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Discography Check: A Tribe Called Quest

By @TrueGodImmortal 




Now, when talking about classic Hip hop, one has to acknowledge the legacy that the Queens collective A Tribe Called Quest has. Lyrically and sonically amazing, the group built up a hell of a catalog over their run, which spawns about a decade. They're recognized for their 2nd and 3rd albums being classics, but what about their other albums? Today, we take a look at their discography.

*People's Instinctive Travels And the Paths Of Rhythm 



-This album released in 1990 began the ascension of the group and is personally a classic to me as well. Now, the criticism for this album has always been that it was a bit immature and seemed unfocused, but I never saw this album as such. I've always looked at this album as one that showcased the group's youth and creativity, while having fun in the same breath.

Songs like "Luck of Lucien", "After Hours", the classic "Can I Kick It", as well as the iconic "Bonita Applebum" all fill out the album in a way that can't be rivaled. The flow and structure of the album may not be as cohesive as their future albums, but this one was definitely a solid album, and I truly can still listen to it almost without any skips over 25 years later. That should be a testament to the greatness of it without question.

Rating: 8 out of 10

*The Low End Theory 



-Reportedly inspired by the NWA Straight Outta Compton album, and recorded during the process of a member leaving(Jarobi left to study culinary arts), the group came strong in the fall of 1991 with a true classic and to many, the best Tribe album without a doubt. One of the first projects in hip hop to truly feature jazz fusions, this album is a true lesson in jazz hip hop music. They attempted to provide an experience that touched on real issues, while still rocking for the culture and giving you the Tribe vibe that came from the debut album.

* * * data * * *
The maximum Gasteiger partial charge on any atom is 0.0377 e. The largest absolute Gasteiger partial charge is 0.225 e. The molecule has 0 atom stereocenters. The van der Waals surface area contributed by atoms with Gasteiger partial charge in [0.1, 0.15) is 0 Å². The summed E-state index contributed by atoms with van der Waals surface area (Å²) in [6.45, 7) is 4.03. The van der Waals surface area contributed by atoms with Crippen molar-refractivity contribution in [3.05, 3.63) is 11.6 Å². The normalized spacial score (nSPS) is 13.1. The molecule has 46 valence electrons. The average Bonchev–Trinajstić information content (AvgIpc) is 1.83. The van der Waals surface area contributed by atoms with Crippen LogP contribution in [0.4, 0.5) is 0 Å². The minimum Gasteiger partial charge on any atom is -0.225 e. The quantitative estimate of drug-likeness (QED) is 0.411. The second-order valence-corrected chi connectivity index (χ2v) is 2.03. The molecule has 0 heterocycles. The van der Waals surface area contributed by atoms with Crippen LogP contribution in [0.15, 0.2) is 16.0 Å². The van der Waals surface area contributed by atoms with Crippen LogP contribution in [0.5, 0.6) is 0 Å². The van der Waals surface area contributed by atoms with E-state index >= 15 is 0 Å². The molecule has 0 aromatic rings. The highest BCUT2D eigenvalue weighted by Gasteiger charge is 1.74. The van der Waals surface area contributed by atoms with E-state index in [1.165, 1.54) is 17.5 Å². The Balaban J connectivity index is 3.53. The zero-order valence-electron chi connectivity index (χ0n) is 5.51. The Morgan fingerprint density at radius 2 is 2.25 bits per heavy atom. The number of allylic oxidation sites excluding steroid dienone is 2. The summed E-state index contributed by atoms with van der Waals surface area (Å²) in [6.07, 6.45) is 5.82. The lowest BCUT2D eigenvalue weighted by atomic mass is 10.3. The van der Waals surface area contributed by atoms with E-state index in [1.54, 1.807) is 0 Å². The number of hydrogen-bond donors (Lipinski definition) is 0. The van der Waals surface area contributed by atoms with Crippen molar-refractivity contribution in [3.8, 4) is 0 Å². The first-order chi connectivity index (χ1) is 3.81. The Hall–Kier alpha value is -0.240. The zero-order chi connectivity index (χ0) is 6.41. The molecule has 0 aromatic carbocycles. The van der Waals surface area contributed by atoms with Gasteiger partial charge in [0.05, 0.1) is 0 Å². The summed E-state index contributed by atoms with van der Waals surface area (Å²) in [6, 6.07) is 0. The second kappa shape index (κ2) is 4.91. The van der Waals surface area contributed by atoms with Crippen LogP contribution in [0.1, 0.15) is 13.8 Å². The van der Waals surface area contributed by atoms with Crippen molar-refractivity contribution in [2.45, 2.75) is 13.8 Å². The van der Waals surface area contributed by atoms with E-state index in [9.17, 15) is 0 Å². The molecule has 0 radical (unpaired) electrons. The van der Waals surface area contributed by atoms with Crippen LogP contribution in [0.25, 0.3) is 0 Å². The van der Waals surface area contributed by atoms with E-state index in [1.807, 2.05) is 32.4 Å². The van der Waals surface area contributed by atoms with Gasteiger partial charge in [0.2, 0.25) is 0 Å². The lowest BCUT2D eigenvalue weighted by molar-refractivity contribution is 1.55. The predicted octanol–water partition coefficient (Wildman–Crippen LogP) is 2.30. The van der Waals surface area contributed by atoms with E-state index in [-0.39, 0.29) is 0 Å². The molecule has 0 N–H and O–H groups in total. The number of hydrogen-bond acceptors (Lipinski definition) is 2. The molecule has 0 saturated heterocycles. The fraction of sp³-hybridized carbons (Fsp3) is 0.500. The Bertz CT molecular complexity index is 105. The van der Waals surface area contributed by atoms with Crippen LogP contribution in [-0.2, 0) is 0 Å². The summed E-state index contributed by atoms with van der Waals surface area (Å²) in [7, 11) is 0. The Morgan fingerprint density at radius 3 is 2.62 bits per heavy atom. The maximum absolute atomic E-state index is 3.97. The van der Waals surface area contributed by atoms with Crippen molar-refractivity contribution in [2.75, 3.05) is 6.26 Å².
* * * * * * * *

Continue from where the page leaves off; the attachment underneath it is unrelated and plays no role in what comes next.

Songs such as "Verses From The Abstract", "Vibes and Stuff", "Check The Rhime", "Jazz (We Got)", and the iconic posse cut "Scenario" all make this album special. There isn't a weak track here, the album is fluid and cohesive, and Q-Tip brings some of his best verses here while Phife steps up big time. Personally, this is the best overall Tribe album to me, and its greatness can not be debated. 

Rating: 10 out of 10 

*Midnight Marauders



-Some say this is the best Tribe album ever. I don't agree with that, but you can certainly make the case for this album as it is truly a classic. The album is essentially the most commercial and critically successful album from the group as the classic "Award Tour" was their highest charting single to date and the iconic "Electric Relaxation" is yet another successful hit which became the theme song for The Wayans Bros. TV show for some years as well. Well not as jazz centered completely as The Low End Theory, Midnight Marauders is still a classic jazz hip hop album, and it possesses a sense of aggressive melody in the music and the production.